POSITIVE & ASSERTIVE DISCIPLINE

Similarites and Differences of Jones and Canter

CLASSROOM DISCIPLINE MODELS

In the early 1970's, Lee and Marlene Cantor developed a basic classroom management program/model called Assertive Discipline. This program was derived from using theories and principles of assertive training and basic behavioral modifications and allows teachers to meet their instructional and behavioral needs in the application of these strategies.

Frederic Jones began his investigation of classroom management techniques in the 1970's and in 2007 devised the Positive Classroom Discipline program/model. This model enforces the combination of classroom standards and behavioral cooperation. This maximizes the learning and minimizes behavioral disruptions

MODEL SIMILARITIES


  • Both require development of a plan prior to beginning of school and the communication of this plan repeatedly through the first week and refreshers as needed.
  • Establishment of classroom structure (physical and behavioral), rules, procedures, and routines with procedures established to address noncompliance.
  • Both have a discipline hierarchy which addresses consequences to behavioral issues and strongly encourages execution to be calm and quickly.
  • Both focus on teacher's words and actions to impact desired behavior.
  • Both ensure consistency and fairness of administration by the instructor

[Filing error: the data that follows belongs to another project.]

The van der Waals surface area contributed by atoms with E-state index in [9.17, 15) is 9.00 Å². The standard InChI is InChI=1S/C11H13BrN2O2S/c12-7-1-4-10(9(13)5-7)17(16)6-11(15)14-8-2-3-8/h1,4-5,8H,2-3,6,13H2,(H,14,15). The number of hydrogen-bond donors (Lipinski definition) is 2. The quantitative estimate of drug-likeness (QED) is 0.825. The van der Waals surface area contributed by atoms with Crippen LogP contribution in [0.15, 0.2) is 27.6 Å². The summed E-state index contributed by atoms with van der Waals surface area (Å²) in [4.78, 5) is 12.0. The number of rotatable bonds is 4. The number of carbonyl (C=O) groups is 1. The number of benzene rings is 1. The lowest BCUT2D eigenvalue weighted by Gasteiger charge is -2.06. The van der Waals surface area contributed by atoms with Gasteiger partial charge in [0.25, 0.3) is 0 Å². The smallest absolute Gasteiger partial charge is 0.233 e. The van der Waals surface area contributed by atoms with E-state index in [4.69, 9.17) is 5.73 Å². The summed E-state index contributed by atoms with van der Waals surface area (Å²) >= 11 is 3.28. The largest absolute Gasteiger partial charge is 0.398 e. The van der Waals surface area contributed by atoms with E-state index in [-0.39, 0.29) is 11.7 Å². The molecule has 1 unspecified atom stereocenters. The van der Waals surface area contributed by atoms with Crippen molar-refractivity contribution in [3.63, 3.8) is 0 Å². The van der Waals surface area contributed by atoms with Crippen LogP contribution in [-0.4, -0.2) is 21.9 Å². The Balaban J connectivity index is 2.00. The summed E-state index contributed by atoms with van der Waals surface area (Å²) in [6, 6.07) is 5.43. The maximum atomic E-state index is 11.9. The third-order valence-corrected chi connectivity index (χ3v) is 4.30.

• Solicit engagement and support from administration and parents, to ensure acknowledgement and compliance of student.
  • Both have strategies for dealing with difficult students and entail the student taking ownership of their behavior.
  • Ultimately, both strongly encourage the establishment of a positive student-teacher and peer relationships.

MODEL DIFFERENCES

Overall model differences is Canter's theory addresses the behavior which could be a temporary fix as Jones' theory promotes more investigative corrective actions to behavior by addressing the individual's needs and understanding the root cause as a team (student, parent, and administration).

The other differences entail the application of each model's plans toward the following objectives:

  • Classroom settings
  • Discipline Hierarchy
  • Communication of behavior expectations
  • Recommended Reward Systems
  • Individual vs group behavior program

SUMMARY

In perspective, each model virtually demonstrates the same basic principles of behavioral management targeted at creating a direct and positive approach to creating a manageable learning environment.

As teachers and administrators in the school system, send your thoughts on Canter versus Jones to aalston9@email.cpcc.edu.